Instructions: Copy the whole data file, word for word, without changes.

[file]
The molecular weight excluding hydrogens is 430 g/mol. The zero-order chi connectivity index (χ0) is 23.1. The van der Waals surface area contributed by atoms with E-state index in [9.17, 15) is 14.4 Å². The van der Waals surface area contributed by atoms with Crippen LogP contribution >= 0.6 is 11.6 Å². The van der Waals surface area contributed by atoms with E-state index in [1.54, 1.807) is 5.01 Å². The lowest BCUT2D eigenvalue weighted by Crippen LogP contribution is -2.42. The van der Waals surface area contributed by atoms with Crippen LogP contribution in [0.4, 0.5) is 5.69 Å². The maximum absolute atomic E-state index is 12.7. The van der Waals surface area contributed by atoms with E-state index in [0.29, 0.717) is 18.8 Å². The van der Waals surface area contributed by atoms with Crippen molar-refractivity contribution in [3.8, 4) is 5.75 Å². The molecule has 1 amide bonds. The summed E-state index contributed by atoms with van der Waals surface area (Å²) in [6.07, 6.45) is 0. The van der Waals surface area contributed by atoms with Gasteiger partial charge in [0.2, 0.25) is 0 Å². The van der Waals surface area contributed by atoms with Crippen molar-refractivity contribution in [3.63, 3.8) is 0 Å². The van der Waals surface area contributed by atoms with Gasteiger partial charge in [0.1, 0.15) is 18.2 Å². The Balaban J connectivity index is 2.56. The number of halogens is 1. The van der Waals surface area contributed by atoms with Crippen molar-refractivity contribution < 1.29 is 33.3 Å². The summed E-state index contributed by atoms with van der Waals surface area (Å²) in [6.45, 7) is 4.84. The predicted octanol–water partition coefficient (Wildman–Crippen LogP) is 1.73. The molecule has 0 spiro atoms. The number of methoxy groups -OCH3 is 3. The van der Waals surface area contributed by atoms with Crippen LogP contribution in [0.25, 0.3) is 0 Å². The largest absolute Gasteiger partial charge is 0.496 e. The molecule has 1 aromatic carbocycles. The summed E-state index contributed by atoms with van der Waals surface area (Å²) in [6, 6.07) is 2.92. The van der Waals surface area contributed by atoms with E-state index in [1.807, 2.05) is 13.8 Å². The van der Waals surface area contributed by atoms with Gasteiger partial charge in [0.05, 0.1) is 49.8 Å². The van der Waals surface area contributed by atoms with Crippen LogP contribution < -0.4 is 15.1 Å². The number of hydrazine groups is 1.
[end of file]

The molecular weight excluding hydrogens is 430 g/mol. The zero-order chi connectivity index (χ0) is 23.1. The van der Waals surface area contributed by atoms with E-state index in [9.17, 15) is 14.4 Å². The van der Waals surface area contributed by atoms with Crippen LogP contribution >= 0.6 is 11.6 Å². The van der Waals surface area contributed by atoms with E-state index in [1.54, 1.807) is 5.01 Å². The lowest BCUT2D eigenvalue weighted by Crippen LogP contribution is -2.42. The van der Waals surface area contributed by atoms with Crippen LogP contribution in [0.4, 0.5) is 5.69 Å². The maximum absolute atomic E-state index is 12.7. The van der Waals surface area contributed by atoms with E-state index in [0.29, 0.717) is 18.8 Å². The van der Waals surface area contributed by atoms with Crippen molar-refractivity contribution in [3.8, 4) is 5.75 Å². The molecule has 1 amide bonds. The summed E-state index contributed by atoms with van der Waals surface area (Å²) in [6.07, 6.45) is 0. The van der Waals surface area contributed by atoms with Gasteiger partial charge in [0.2, 0.25) is 0 Å². The van der Waals surface area contributed by atoms with Crippen molar-refractivity contribution in [3.63, 3.8) is 0 Å². The van der Waals surface area contributed by atoms with Gasteiger partial charge in [0.1, 0.15) is 18.2 Å². The Balaban J connectivity index is 2.56. The number of halogens is 1. The van der Waals surface area contributed by atoms with Crippen molar-refractivity contribution < 1.29 is 33.3 Å². The summed E-state index contributed by atoms with van der Waals surface area (Å²) in [6.45, 7) is 4.84. The predicted octanol–water partition coefficient (Wildman–Crippen LogP) is 1.73. The molecule has 0 spiro atoms. The number of methoxy groups -OCH3 is 3. The van der Waals surface area contributed by atoms with Crippen LogP contribution in [0.25, 0.3) is 0 Å². The largest absolute Gasteiger partial charge is 0.496 e. The molecule has 1 aromatic carbocycles. The summed E-state index contributed by atoms with van der Waals surface area (Å²) in [6, 6.07) is 2.92. The van der Waals surface area contributed by atoms with E-state index in [1.807, 2.05) is 13.8 Å². The van der Waals surface area contributed by atoms with Gasteiger partial charge in [0.05, 0.1) is 49.8 Å². The van der Waals surface area contributed by atoms with Crippen LogP contribution < -0.4 is 15.1 Å². The number of hydrazine groups is 1.